Despite their worldly ways and sophisticated life styles, the Mitford girls show great attachment to their Cotswold home roots. Their father, Lord Redesdale, had inherited Batsford Park in 1916, but could not afford its upkeep and moved his family to ancient Asthall Manor which the children loved, then to his newly built Swinbrook House - which they hated. In a letter to Deborah in 1986, addressed from Riverview Cottage, Swinbrook, Diana refers to this. 'We went up to Asthall. It looked charming and of course one can see nearly everything from the churchyard. 'The Barn' looks just as old as the house, well of course it is except for the rather grandiose east window, but even that looked nice I thought. Oh how mad to have done all that and then sold it at a loss to build Swinbrook. Farve must have had a strong and obstinate character and paid no heed to Muv.' (Farve was the girls' nickname for their father and Muv was their mother.)
It was to Mill Cottage at Swinbrook that Unity, who was infamously associated with Hitler , was brought home after her attempted suicide on the day war broke out left her partially paralysed and mentally scarred. In a letter she wrote to Diana (who was imprisoned at Holloway as, according to a Home Office official who signed her detention order, was 'an extremely dangerous and sinister young woman') Unity is enthusiastic about her forthcoming confirmation. 'Darling Nard, I am in the Choir!! In the church, of course. Aren't I lucky!!! I'm afraid all this sounds nonsense to you, only you see how I am so bored here. Well Nard, I am afraid I must stop, you don't know how slowly I do write. Best love, Nard, from Bobo.' Religious mania replaced Hitler mania in Unity's troubled mind for the rest of her short life.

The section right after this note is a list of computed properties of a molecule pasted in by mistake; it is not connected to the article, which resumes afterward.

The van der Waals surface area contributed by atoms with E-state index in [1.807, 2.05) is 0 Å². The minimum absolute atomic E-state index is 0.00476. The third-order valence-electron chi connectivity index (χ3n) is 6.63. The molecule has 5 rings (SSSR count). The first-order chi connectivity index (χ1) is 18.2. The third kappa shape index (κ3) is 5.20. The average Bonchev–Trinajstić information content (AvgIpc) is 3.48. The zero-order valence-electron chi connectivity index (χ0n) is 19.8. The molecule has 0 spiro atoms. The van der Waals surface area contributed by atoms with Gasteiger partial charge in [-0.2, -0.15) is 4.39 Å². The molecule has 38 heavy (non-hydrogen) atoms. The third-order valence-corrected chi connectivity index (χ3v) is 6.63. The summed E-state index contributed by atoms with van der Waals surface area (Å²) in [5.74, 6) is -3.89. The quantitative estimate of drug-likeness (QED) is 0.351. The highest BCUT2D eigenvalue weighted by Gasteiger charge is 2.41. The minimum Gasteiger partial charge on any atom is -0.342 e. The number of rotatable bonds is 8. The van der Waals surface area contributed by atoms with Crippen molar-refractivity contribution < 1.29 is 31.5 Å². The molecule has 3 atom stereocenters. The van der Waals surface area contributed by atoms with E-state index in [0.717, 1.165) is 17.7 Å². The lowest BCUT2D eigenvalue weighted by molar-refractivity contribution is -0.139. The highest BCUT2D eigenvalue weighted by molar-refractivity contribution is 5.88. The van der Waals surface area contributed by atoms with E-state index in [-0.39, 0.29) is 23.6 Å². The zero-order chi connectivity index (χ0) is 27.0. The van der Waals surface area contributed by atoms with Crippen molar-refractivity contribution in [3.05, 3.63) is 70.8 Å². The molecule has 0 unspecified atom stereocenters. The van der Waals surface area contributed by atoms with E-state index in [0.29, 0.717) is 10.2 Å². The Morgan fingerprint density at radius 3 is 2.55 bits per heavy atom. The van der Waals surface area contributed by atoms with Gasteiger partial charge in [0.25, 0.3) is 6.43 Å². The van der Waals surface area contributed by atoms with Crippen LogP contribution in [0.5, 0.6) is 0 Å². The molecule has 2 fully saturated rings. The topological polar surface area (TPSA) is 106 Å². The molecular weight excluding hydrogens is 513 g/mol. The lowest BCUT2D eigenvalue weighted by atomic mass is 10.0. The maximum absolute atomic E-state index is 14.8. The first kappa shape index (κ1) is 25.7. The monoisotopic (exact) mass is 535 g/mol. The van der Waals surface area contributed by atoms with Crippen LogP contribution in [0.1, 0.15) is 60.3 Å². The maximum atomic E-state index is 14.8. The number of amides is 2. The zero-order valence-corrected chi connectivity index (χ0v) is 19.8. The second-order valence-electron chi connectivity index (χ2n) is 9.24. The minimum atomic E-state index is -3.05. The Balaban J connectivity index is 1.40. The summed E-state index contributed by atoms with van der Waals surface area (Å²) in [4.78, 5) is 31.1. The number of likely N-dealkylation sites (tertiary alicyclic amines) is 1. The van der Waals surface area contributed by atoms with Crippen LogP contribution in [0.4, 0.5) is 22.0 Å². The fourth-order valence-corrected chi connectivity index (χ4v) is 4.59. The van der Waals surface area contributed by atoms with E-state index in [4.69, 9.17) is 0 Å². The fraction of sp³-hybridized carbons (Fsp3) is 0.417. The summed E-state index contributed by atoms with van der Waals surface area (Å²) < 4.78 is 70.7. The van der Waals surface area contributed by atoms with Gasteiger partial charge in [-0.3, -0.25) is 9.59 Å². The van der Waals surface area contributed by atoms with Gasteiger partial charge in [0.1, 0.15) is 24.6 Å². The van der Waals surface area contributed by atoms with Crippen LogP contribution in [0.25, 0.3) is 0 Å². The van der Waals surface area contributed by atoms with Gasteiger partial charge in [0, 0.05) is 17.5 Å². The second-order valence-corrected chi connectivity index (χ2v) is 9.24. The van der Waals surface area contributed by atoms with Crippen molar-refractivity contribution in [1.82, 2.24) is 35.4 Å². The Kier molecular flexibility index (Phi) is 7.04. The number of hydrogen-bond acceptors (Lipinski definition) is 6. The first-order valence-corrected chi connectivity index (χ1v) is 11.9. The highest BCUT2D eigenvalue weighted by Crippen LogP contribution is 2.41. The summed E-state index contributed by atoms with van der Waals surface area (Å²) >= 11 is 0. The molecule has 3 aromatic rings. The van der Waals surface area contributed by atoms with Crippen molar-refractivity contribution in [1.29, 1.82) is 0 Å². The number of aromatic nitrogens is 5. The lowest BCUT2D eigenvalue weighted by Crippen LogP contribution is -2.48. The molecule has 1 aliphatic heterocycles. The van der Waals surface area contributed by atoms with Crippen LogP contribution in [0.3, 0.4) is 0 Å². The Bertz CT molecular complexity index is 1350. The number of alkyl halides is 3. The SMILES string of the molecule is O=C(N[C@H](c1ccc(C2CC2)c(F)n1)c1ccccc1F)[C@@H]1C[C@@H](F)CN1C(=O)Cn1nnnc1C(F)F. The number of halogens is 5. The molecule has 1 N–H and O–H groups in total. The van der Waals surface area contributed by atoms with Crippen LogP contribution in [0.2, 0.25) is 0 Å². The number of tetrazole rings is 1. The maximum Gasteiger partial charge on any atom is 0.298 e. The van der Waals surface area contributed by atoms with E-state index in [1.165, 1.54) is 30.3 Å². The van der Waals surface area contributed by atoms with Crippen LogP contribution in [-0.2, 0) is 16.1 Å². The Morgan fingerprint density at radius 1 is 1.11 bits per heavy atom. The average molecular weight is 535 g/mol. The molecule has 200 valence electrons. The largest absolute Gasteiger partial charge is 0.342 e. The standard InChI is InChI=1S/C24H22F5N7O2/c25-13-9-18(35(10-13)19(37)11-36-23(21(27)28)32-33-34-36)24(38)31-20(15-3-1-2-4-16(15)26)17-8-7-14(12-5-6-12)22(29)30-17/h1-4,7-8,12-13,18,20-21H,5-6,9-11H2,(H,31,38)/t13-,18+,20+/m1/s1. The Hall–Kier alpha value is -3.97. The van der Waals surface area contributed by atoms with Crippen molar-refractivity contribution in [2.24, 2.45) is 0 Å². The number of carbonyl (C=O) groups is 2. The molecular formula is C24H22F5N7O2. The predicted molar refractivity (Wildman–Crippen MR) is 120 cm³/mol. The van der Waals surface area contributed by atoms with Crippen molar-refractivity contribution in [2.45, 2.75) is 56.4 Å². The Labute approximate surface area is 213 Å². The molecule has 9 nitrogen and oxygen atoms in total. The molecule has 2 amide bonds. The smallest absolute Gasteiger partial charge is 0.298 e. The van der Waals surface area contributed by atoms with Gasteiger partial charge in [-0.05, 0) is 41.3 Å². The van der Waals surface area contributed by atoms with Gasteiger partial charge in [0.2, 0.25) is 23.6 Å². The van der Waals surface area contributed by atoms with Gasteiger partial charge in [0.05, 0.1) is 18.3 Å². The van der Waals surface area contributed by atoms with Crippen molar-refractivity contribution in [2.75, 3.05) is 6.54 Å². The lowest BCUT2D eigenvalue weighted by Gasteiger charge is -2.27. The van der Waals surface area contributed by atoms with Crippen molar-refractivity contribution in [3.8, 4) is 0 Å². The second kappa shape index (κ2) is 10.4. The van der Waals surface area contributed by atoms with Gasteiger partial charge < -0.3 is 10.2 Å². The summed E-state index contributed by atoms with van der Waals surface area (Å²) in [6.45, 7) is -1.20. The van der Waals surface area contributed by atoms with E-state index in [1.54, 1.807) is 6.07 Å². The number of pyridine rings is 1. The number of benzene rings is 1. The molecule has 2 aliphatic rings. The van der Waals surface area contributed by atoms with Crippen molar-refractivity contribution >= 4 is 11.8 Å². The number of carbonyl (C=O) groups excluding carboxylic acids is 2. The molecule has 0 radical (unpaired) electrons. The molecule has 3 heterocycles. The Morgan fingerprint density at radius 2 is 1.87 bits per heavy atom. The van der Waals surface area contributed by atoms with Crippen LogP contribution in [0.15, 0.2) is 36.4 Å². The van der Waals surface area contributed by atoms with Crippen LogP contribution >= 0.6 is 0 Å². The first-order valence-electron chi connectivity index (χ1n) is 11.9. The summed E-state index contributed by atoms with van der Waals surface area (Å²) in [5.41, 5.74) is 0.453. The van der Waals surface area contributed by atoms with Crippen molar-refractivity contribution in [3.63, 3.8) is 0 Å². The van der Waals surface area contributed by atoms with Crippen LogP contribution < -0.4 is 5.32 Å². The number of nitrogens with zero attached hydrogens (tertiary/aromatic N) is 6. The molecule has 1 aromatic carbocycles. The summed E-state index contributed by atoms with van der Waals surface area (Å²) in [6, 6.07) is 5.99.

Unity's letter, written in 1923 when she was nine years old, is the earliest surviving letter of the collection; a fax sent in 2003 by 83 year old Deborah to 93 year old Diana, who was dying in Paris, is the last of these extraordinary sisters' letters. The post was of paramount importance in their lives: Deborah dreamt of being a postmistress of a small village; Nancy recommends Lark Rise as 'a fascinating book' in a letter to Pamela in 1972 (she, too, was obviously entranced by accounts of village post office life); Diana's move to a flat in Paris was mainly because it was immediately above a post office, and Jessica left 5,000 in her will to her local postman.
In our age of electronic mail, texts and 'voice mails' in their various forms the postman's knock is becoming more of a rarity and importance in our form of communication. Never again shall we be privy to such a story of these sisters of letters.